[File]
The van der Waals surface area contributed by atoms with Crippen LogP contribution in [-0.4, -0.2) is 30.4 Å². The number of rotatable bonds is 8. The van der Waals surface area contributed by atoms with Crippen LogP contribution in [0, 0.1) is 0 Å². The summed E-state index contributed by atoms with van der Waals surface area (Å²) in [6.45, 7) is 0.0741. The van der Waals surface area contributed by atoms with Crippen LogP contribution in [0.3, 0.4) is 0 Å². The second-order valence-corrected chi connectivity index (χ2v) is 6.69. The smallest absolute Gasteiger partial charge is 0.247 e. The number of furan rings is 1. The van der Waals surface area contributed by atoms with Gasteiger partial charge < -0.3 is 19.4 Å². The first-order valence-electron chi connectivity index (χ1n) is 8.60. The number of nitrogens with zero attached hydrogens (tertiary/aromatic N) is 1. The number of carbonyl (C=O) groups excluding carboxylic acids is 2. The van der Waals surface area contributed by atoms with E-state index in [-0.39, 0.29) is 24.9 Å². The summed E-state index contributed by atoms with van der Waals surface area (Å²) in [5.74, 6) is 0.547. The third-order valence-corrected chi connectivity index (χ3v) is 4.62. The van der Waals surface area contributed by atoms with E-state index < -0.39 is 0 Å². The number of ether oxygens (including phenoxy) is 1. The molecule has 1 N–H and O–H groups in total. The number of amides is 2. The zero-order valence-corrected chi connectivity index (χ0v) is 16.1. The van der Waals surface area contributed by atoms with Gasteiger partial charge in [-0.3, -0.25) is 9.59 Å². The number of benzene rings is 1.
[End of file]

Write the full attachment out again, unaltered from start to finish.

The van der Waals surface area contributed by atoms with Crippen LogP contribution in [-0.4, -0.2) is 30.4 Å². The number of rotatable bonds is 8. The van der Waals surface area contributed by atoms with Crippen LogP contribution in [0, 0.1) is 0 Å². The summed E-state index contributed by atoms with van der Waals surface area (Å²) in [6.45, 7) is 0.0741. The van der Waals surface area contributed by atoms with Crippen LogP contribution in [0.3, 0.4) is 0 Å². The second-order valence-corrected chi connectivity index (χ2v) is 6.69. The smallest absolute Gasteiger partial charge is 0.247 e. The number of furan rings is 1. The van der Waals surface area contributed by atoms with Gasteiger partial charge < -0.3 is 19.4 Å². The first-order valence-electron chi connectivity index (χ1n) is 8.60. The number of nitrogens with zero attached hydrogens (tertiary/aromatic N) is 1. The number of carbonyl (C=O) groups excluding carboxylic acids is 2. The van der Waals surface area contributed by atoms with E-state index in [-0.39, 0.29) is 24.9 Å². The summed E-state index contributed by atoms with van der Waals surface area (Å²) in [5.74, 6) is 0.547. The third-order valence-corrected chi connectivity index (χ3v) is 4.62. The van der Waals surface area contributed by atoms with E-state index < -0.39 is 0 Å². The number of ether oxygens (including phenoxy) is 1. The molecule has 1 N–H and O–H groups in total. The number of amides is 2. The zero-order valence-corrected chi connectivity index (χ0v) is 16.1. The van der Waals surface area contributed by atoms with Gasteiger partial charge in [-0.3, -0.25) is 9.59 Å². The number of benzene rings is 1.